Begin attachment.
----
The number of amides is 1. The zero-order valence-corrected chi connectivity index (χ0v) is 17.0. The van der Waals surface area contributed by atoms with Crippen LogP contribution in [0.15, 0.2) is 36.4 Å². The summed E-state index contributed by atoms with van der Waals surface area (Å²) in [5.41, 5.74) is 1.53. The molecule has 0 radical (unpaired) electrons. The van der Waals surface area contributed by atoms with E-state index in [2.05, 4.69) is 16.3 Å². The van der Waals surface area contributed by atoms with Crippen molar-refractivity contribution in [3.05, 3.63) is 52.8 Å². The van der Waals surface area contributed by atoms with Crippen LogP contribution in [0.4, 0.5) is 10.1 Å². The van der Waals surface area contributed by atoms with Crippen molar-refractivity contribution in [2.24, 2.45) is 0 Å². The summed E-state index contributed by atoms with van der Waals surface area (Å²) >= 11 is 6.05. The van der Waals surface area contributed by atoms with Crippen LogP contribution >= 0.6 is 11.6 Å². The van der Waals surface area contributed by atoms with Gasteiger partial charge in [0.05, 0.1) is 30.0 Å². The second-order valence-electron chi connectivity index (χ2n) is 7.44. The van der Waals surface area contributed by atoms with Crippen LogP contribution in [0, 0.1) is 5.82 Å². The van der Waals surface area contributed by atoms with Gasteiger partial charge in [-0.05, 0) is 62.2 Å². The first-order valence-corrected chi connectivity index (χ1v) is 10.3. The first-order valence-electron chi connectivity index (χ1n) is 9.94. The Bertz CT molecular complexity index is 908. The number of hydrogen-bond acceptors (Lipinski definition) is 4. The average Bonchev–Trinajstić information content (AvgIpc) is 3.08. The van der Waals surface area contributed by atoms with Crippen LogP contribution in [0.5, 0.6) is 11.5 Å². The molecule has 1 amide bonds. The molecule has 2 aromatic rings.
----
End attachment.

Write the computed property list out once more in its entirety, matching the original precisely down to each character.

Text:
The number of amides is 1. The zero-order valence-corrected chi connectivity index (χ0v) is 17.0. The van der Waals surface area contributed by atoms with Crippen LogP contribution in [0.15, 0.2) is 36.4 Å². The summed E-state index contributed by atoms with van der Waals surface area (Å²) in [5.41, 5.74) is 1.53. The molecule has 0 radical (unpaired) electrons. The van der Waals surface area contributed by atoms with E-state index in [2.05, 4.69) is 16.3 Å². The van der Waals surface area contributed by atoms with Crippen molar-refractivity contribution in [3.05, 3.63) is 52.8 Å². The van der Waals surface area contributed by atoms with Crippen LogP contribution in [0.4, 0.5) is 10.1 Å². The van der Waals surface area contributed by atoms with Crippen molar-refractivity contribution in [2.24, 2.45) is 0 Å². The summed E-state index contributed by atoms with van der Waals surface area (Å²) >= 11 is 6.05. The van der Waals surface area contributed by atoms with Crippen LogP contribution >= 0.6 is 11.6 Å². The van der Waals surface area contributed by atoms with Gasteiger partial charge in [0.05, 0.1) is 30.0 Å². The second-order valence-electron chi connectivity index (χ2n) is 7.44. The van der Waals surface area contributed by atoms with Crippen LogP contribution in [0, 0.1) is 5.82 Å². The van der Waals surface area contributed by atoms with Gasteiger partial charge in [-0.05, 0) is 62.2 Å². The first-order valence-corrected chi connectivity index (χ1v) is 10.3. The first-order valence-electron chi connectivity index (χ1n) is 9.94. The Bertz CT molecular complexity index is 908. The number of hydrogen-bond acceptors (Lipinski definition) is 4. The average Bonchev–Trinajstić information content (AvgIpc) is 3.08. The van der Waals surface area contributed by atoms with Crippen LogP contribution in [0.5, 0.6) is 11.5 Å². The molecule has 1 amide bonds. The molecule has 2 aromatic rings.